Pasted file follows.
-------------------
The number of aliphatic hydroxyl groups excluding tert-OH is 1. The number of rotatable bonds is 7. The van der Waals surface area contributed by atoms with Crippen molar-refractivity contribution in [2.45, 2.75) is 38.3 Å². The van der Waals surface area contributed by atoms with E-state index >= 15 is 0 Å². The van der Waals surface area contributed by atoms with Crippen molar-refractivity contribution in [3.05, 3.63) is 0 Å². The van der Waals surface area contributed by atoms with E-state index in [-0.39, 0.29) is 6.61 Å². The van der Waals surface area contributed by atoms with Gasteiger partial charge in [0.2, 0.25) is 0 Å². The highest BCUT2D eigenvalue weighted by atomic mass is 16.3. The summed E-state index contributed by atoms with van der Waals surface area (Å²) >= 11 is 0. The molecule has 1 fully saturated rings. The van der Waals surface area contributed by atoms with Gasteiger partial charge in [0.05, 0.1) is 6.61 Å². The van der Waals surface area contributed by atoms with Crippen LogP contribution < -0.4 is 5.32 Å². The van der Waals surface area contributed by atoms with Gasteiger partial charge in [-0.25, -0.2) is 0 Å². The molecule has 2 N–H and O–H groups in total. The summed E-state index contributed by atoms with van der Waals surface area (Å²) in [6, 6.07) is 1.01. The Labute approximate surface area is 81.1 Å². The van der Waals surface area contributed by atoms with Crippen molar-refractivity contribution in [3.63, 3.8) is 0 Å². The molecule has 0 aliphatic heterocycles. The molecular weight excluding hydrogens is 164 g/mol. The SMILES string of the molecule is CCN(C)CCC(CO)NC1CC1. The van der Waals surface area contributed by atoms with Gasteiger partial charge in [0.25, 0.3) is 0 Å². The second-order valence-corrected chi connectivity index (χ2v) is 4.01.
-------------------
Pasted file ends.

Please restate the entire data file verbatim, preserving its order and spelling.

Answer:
The number of aliphatic hydroxyl groups excluding tert-OH is 1. The number of rotatable bonds is 7. The van der Waals surface area contributed by atoms with Crippen molar-refractivity contribution in [2.45, 2.75) is 38.3 Å². The van der Waals surface area contributed by atoms with E-state index >= 15 is 0 Å². The van der Waals surface area contributed by atoms with Crippen molar-refractivity contribution in [3.05, 3.63) is 0 Å². The van der Waals surface area contributed by atoms with E-state index in [-0.39, 0.29) is 6.61 Å². The van der Waals surface area contributed by atoms with Gasteiger partial charge in [0.2, 0.25) is 0 Å². The highest BCUT2D eigenvalue weighted by atomic mass is 16.3. The summed E-state index contributed by atoms with van der Waals surface area (Å²) >= 11 is 0. The molecule has 1 fully saturated rings. The van der Waals surface area contributed by atoms with Gasteiger partial charge in [0.05, 0.1) is 6.61 Å². The van der Waals surface area contributed by atoms with Crippen LogP contribution < -0.4 is 5.32 Å². The van der Waals surface area contributed by atoms with Gasteiger partial charge in [-0.25, -0.2) is 0 Å². The molecule has 2 N–H and O–H groups in total. The summed E-state index contributed by atoms with van der Waals surface area (Å²) in [6, 6.07) is 1.01. The Labute approximate surface area is 81.1 Å². The van der Waals surface area contributed by atoms with Crippen molar-refractivity contribution in [3.63, 3.8) is 0 Å². The molecule has 0 aliphatic heterocycles. The molecular weight excluding hydrogens is 164 g/mol. The SMILES string of the molecule is CCN(C)CCC(CO)NC1CC1. The van der Waals surface area contributed by atoms with Gasteiger partial charge in [0.25, 0.3) is 0 Å². The second-order valence-corrected chi connectivity index (χ2v) is 4.01.